The Fifth Elephant is India’s most renowned data science conference. It is a space for discussing some of the most cutting edge developments in the fields of machine learning, data science and technology that powers data collection and analysis.
Machine Learning, Distributed and Parallel Computing, and High-performance Computing continue to be the themes for this year’s edition of Fifth Elephant.
We are now accepting submissions for our next edition which will take place in Bangalore 28-29 July 2016.
We are looking for application level and tool-centric talks and tutorials on the following topics:
- Deep Learning
- Text Mining
- Computer Vision
- Social Network Analysis
- Large-scale Machine Learning (ML)
- Internet of Things (IoT)
- Computational Biology
- ML in healthcare
- ML in education
- ML in energy and ecology
- ML in agriculrure
- Analytics for emerging markets
- ML in e-governance
- ML in smart cities
- ML in defense
The deadline for submitting proposals is 30th April 2016
This year’s edition spans two days of hands-on workshops and conference. We are inviting proposals for:
- Full-length 40 minute talks.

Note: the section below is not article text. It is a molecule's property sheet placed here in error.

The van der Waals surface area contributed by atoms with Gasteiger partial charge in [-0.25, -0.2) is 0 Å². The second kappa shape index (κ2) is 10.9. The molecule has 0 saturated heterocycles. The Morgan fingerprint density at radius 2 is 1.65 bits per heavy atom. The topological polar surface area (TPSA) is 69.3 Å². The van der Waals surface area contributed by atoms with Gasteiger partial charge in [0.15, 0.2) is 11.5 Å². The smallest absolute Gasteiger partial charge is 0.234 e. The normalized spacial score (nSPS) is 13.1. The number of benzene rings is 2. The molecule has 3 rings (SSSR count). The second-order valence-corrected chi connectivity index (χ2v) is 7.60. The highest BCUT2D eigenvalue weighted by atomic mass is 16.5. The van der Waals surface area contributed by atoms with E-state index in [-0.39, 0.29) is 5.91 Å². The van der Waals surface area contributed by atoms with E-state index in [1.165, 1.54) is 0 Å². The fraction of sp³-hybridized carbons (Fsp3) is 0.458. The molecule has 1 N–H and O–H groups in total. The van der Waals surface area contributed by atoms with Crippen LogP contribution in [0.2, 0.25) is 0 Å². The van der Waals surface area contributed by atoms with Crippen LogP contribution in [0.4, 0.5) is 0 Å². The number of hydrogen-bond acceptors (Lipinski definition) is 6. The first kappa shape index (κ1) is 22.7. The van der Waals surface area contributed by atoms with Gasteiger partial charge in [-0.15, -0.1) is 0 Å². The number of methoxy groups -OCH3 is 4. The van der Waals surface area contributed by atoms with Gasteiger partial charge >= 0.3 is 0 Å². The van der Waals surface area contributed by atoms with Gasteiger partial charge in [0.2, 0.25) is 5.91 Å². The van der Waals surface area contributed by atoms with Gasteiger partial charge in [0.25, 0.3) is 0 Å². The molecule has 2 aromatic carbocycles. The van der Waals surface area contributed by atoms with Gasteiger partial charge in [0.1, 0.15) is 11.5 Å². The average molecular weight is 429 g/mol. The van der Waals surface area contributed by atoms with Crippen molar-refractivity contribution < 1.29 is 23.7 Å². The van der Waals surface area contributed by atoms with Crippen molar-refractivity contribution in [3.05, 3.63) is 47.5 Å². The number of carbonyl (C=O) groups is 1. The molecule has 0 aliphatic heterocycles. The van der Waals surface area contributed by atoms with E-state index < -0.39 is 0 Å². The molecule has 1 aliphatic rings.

- Crisp 15-minute talks.
- Sponsored sessions, 15 minute duration (limited slots available; subject to editorial scrutiny and approval).
- Hands-on Workshop sessions, 3 and 6 hour duration.
Proposals will be filtered and shortlisted by an Editorial Panel. We urge you to add links to videos / slide decks when submitting proposals. This will help us understand your past speaking experience. Blurbs or blog posts covering the relevance of a particular problem statement and how it is tackled will help the Editorial Panel better judge your proposals.
We expect you to submit an outline of your proposed talk – either in the form of a mind map or a text document or draft slides within two weeks of submitting your proposal.
We will notify you about the status of your proposal within three weeks of submission.
Selected speakers must participate in one-two rounds of rehearsals before the conference. This is mandatory and helps you to prepare well for the conference.